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What happens if the OIG accuses my practice of a Medicare overpayment?

On Behalf of | Jul 25, 2022 | False Claims |

The Social Security Act requires provider’s report any Medicare overpayment. A failure to do so can result in more than just a need to pay the government back, it could escalate to criminal charges. But what happens if the government makes a mistake? How do these cases move forward and what options do providers have if they disagree with the government’s findings?

There are options.

In a recent example, the Office of the Inspector General (OIG) flagged a New York provider because they had received a high rate of reimbursement compared to their peers. The government moved forward with an audit that spanned two years, from 2018 through 2020. From this period, the auditors pulled 100 sample days for examination. The auditors state that none of the sample days complied with Medicare billing requirements. Noted issues included:

  • Provider issues. The auditor reported that in some of the reviewed charges psychotherapy services were not provided by a therapist licensed in the state.
  • Missing signature. There were instances the treating physician did not sign off on the patient’s treatment.
  • Lack of plan. In still other cases, patients’ files did not contain a treatment plan.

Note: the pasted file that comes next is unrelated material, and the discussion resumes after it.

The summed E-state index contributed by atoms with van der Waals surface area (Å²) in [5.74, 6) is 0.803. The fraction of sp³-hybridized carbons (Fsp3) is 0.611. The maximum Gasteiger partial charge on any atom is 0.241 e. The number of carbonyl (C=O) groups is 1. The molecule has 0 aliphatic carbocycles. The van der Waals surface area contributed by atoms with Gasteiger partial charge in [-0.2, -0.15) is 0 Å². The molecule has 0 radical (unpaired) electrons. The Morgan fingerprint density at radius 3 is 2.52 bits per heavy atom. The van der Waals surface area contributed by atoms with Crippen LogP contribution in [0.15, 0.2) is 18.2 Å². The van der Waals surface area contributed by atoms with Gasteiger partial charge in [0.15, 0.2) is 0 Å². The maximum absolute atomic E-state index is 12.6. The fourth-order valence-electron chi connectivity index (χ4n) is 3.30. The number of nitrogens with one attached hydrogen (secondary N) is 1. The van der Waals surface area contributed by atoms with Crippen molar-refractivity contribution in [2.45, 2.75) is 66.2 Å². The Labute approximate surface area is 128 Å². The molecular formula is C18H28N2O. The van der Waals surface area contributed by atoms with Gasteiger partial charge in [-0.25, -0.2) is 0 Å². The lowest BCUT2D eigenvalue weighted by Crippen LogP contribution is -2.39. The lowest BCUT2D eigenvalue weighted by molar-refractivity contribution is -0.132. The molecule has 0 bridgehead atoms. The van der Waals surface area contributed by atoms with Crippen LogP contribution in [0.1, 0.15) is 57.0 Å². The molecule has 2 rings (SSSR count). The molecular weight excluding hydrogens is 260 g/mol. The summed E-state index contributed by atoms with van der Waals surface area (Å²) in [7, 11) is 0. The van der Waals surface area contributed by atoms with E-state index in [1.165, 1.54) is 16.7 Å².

Based on these and other findings, the OIG concluded the provider received over $1 million in Medicare overpayment.

What comes next?

The OIG has called on the provider not only to repay the $1.1 million in alleged overpayments but to also review all payments from the last 60 days for any additional overpayment. The OIG has also called on the provider to take steps to ensure their therapists comply with Medicare billing rules. This includes reviewing and updating the practices, policies and procedures as well as providing their therapists with additional training for billing.

When faced with these findings, the provider agreed to review its procedures and training methods but disagreed with the OIG’s findings calling them “grossly overbroad.”

Did the provider’s response help?

The OIG reviewed the provider’s response and agreed to reduce the number of deficiencies. This is just one option for providers in this situation. Providers can also go through an appeal process to further challenge the governments findings.

Attorney John Rivas is responsible for this communication

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